STOP THE TRAFFIK: Fantasy or Fact?
It was a privilege to welcome Ruth Dearnley, founder and CEO of STOP THE TRAFFIK, as speaker at our online event on 24th February. Ruth’s pioneering, data-led approach has, in the last 15 years, empowered communities across the world to take action on people trafficking.
Human trafficking is the world’s fastest growing crime. Ruth estimates some 40.3 million people are currently being exploited, representing criminal profits of £240 billion worldwide, but recognises this may not be the full picture: ‘One of the problems with trafficking is that you can only count what you can see,’ she pointed out, ‘This is a global organisation, driven by business, and the size and professionalism of the networks that generate this incredible profit can never be underestimated.’
STOP THE TRAFFIK combines grassroots activism with the power of technology to identify and disrupt trafficking and modern slavery:
‘There is an essential need, when someone’s being exploited, to rescue them, to remove them from the situation and take them along the journey of rehabilitation. But rescue is not STOP THE TRAFFIK’s call. Our aim is to prevent and frustrate the traffickers. As Desmond Tutu says, “We need to stop pulling people out of the river and go upstream and stop them jumping in.” And that can only be done with accurate, democratised information. You look at the roots of trafficking and the current hotspots, you overlay that with data on supply chains and climate and migration trends, you listen to survivors’ stories, then you start to make predictions. Because you can only prevent what you can predict.’
Once collated, intelligence gleaned from this global information-gathering exercise is disseminated at every level of society: ‘Our data needs to be communicated to all actors who can do something with it – from bankers and businesses to faith groups and the 13-and-14-year-olds who have more influence on their own peer group than anyone else. Everyone has their part to play, and that’s what technology and data make possible: it enables us to network globally and act locally.’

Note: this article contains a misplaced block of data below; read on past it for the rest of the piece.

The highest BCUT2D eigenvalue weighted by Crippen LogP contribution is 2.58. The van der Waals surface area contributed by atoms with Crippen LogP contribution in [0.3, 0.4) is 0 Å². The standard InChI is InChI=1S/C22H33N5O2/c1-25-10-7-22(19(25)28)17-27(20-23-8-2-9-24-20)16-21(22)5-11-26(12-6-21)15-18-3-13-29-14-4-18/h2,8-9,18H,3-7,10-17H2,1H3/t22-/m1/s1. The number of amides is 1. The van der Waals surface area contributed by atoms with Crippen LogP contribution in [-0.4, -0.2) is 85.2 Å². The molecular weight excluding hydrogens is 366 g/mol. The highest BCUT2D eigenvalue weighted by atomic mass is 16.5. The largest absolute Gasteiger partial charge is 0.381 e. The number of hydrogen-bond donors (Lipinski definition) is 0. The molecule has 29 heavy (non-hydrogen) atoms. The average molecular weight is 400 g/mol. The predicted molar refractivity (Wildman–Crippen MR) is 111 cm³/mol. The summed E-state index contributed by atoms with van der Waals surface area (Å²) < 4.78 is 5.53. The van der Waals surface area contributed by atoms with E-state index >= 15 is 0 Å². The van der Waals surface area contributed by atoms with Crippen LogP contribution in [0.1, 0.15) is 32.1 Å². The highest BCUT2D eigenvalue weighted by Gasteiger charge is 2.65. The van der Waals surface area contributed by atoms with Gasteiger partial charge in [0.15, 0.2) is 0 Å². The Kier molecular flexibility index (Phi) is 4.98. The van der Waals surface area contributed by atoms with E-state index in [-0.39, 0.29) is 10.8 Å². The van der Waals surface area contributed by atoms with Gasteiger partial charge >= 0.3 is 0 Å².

Legislative cogs are starting to turn: ‘In 2015 we were part of pushing and shaping the supply-chain amendments in the UN’s Modern Slavery Act. There is legal change going on. Just recently two young children successfully made the claim that they were being treated as criminals when they were actually victims.’
Closer to home, STOP THE TRAFFIK has worked with Lithuanian migrant workers in the East of England and Latin American cleaners in London. ‘You have to remember that trafficking is often the best offer these vulnerable people have ever had. They’ve been sold a dream – education, travel, a job. So we need to enable them to understand their choices, to ask the questions that will help them understand what is truth and what is lies.
Every human trafficking story, current or historic, is part of the big picture and the STOP APP, set up by STOP THE TRAFFIK, allows anyone, anywhere in the world, to report suspicious activity:
‘If you see something that just doesn’t feel right, you can entrust it, anonymously, into the big data,’ explained Ruth. ‘It may just be that missing piece of the puzzle.’
Ruth’s talk, hosted by Alexander Hoare and Rennie Hoare and enlivened by many interesting questions from our guests, closed on a cautiously hopeful note:
‘It saddens me that with all the people who are doing extraordinary work and fighting traffic all around the world, we are not winning: people are still being bought and sold. But we’re shining a light, making it harder for traffickers to hide. And that light is getting stronger.’